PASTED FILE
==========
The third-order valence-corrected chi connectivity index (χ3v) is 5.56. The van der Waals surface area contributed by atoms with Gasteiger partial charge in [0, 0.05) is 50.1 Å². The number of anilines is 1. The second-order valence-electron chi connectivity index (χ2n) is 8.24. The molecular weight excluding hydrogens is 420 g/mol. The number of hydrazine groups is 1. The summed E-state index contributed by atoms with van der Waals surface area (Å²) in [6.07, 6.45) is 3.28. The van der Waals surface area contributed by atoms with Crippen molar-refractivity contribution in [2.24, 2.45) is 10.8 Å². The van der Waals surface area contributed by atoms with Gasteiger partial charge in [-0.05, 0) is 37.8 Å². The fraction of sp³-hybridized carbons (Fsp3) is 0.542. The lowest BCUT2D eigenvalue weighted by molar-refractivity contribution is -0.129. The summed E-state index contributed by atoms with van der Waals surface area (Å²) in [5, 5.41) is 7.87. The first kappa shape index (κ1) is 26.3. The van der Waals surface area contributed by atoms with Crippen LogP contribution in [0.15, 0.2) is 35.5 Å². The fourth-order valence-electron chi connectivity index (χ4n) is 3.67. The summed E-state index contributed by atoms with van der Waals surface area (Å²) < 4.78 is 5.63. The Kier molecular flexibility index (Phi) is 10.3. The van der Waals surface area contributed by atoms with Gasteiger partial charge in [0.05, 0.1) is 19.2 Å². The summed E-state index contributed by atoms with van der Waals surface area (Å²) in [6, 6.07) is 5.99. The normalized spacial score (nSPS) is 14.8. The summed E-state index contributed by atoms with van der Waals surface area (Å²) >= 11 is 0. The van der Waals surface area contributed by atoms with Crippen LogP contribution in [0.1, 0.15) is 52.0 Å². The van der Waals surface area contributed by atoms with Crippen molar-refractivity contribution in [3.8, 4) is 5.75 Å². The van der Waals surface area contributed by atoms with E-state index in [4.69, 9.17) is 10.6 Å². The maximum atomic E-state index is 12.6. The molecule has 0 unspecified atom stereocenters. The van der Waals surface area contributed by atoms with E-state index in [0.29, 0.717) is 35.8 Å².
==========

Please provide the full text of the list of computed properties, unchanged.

The third-order valence-corrected chi connectivity index (χ3v) is 5.56. The van der Waals surface area contributed by atoms with Gasteiger partial charge in [0, 0.05) is 50.1 Å². The number of anilines is 1. The second-order valence-electron chi connectivity index (χ2n) is 8.24. The molecular weight excluding hydrogens is 420 g/mol. The number of hydrazine groups is 1. The summed E-state index contributed by atoms with van der Waals surface area (Å²) in [6.07, 6.45) is 3.28. The van der Waals surface area contributed by atoms with Crippen molar-refractivity contribution in [2.24, 2.45) is 10.8 Å². The van der Waals surface area contributed by atoms with Gasteiger partial charge in [-0.05, 0) is 37.8 Å². The fraction of sp³-hybridized carbons (Fsp3) is 0.542. The lowest BCUT2D eigenvalue weighted by molar-refractivity contribution is -0.129. The summed E-state index contributed by atoms with van der Waals surface area (Å²) in [5, 5.41) is 7.87. The first kappa shape index (κ1) is 26.3. The van der Waals surface area contributed by atoms with Crippen LogP contribution in [0.15, 0.2) is 35.5 Å². The fourth-order valence-electron chi connectivity index (χ4n) is 3.67. The summed E-state index contributed by atoms with van der Waals surface area (Å²) < 4.78 is 5.63. The Kier molecular flexibility index (Phi) is 10.3. The van der Waals surface area contributed by atoms with Gasteiger partial charge in [0.05, 0.1) is 19.2 Å². The summed E-state index contributed by atoms with van der Waals surface area (Å²) in [6, 6.07) is 5.99. The normalized spacial score (nSPS) is 14.8. The summed E-state index contributed by atoms with van der Waals surface area (Å²) >= 11 is 0. The van der Waals surface area contributed by atoms with Crippen LogP contribution in [0.1, 0.15) is 52.0 Å². The van der Waals surface area contributed by atoms with Crippen molar-refractivity contribution in [3.8, 4) is 5.75 Å². The van der Waals surface area contributed by atoms with E-state index in [4.69, 9.17) is 10.6 Å². The maximum atomic E-state index is 12.6. The molecule has 0 unspecified atom stereocenters. The van der Waals surface area contributed by atoms with E-state index in [0.29, 0.717) is 35.8 Å².